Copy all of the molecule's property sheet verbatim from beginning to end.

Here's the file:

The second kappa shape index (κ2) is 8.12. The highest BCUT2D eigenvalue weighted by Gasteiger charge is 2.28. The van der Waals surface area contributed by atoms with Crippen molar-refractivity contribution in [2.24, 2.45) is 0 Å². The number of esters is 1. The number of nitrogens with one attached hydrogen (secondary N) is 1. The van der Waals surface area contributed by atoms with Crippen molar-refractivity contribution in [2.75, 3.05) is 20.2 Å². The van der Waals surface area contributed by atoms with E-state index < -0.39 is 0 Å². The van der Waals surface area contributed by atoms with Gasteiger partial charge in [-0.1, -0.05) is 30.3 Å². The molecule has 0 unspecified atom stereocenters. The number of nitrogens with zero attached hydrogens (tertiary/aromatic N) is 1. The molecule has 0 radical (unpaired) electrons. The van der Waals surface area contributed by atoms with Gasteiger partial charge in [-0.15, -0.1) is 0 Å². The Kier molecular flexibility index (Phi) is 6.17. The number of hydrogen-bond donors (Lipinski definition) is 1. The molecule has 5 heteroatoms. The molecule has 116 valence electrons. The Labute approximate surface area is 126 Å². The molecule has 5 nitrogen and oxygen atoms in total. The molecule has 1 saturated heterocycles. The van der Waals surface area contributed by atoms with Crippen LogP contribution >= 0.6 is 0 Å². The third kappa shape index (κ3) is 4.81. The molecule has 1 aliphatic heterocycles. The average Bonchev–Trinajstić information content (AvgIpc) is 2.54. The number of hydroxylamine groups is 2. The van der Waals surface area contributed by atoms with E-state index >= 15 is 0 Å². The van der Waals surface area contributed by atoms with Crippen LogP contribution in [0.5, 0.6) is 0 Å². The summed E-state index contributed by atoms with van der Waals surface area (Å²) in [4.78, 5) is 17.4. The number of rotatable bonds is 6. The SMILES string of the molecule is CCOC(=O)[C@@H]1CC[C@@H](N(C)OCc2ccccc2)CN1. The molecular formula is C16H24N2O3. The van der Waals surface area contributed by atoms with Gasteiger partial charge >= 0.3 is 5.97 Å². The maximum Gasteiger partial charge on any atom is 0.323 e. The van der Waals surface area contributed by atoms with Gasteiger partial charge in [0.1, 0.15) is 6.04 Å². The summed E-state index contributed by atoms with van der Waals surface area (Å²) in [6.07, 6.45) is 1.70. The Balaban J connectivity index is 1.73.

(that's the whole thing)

The second kappa shape index (κ2) is 8.12. The highest BCUT2D eigenvalue weighted by Gasteiger charge is 2.28. The van der Waals surface area contributed by atoms with Crippen molar-refractivity contribution in [2.24, 2.45) is 0 Å². The number of esters is 1. The number of nitrogens with one attached hydrogen (secondary N) is 1. The van der Waals surface area contributed by atoms with Crippen molar-refractivity contribution in [2.75, 3.05) is 20.2 Å². The van der Waals surface area contributed by atoms with E-state index < -0.39 is 0 Å². The van der Waals surface area contributed by atoms with Gasteiger partial charge in [-0.1, -0.05) is 30.3 Å². The molecule has 0 unspecified atom stereocenters. The number of nitrogens with zero attached hydrogens (tertiary/aromatic N) is 1. The molecule has 0 radical (unpaired) electrons. The van der Waals surface area contributed by atoms with Gasteiger partial charge in [-0.15, -0.1) is 0 Å². The Kier molecular flexibility index (Phi) is 6.17. The number of hydrogen-bond donors (Lipinski definition) is 1. The molecule has 5 heteroatoms. The molecule has 116 valence electrons. The Labute approximate surface area is 126 Å². The molecule has 5 nitrogen and oxygen atoms in total. The molecule has 1 saturated heterocycles. The van der Waals surface area contributed by atoms with Crippen LogP contribution >= 0.6 is 0 Å². The third kappa shape index (κ3) is 4.81. The molecule has 1 aliphatic heterocycles. The average Bonchev–Trinajstić information content (AvgIpc) is 2.54. The number of hydroxylamine groups is 2. The van der Waals surface area contributed by atoms with E-state index >= 15 is 0 Å². The van der Waals surface area contributed by atoms with Crippen LogP contribution in [0.5, 0.6) is 0 Å². The summed E-state index contributed by atoms with van der Waals surface area (Å²) in [4.78, 5) is 17.4. The number of rotatable bonds is 6. The SMILES string of the molecule is CCOC(=O)[C@@H]1CC[C@@H](N(C)OCc2ccccc2)CN1. The molecular formula is C16H24N2O3. The van der Waals surface area contributed by atoms with Gasteiger partial charge >= 0.3 is 5.97 Å². The maximum Gasteiger partial charge on any atom is 0.323 e. The van der Waals surface area contributed by atoms with Gasteiger partial charge in [0.1, 0.15) is 6.04 Å². The summed E-state index contributed by atoms with van der Waals surface area (Å²) in [6.07, 6.45) is 1.70. The Balaban J connectivity index is 1.73.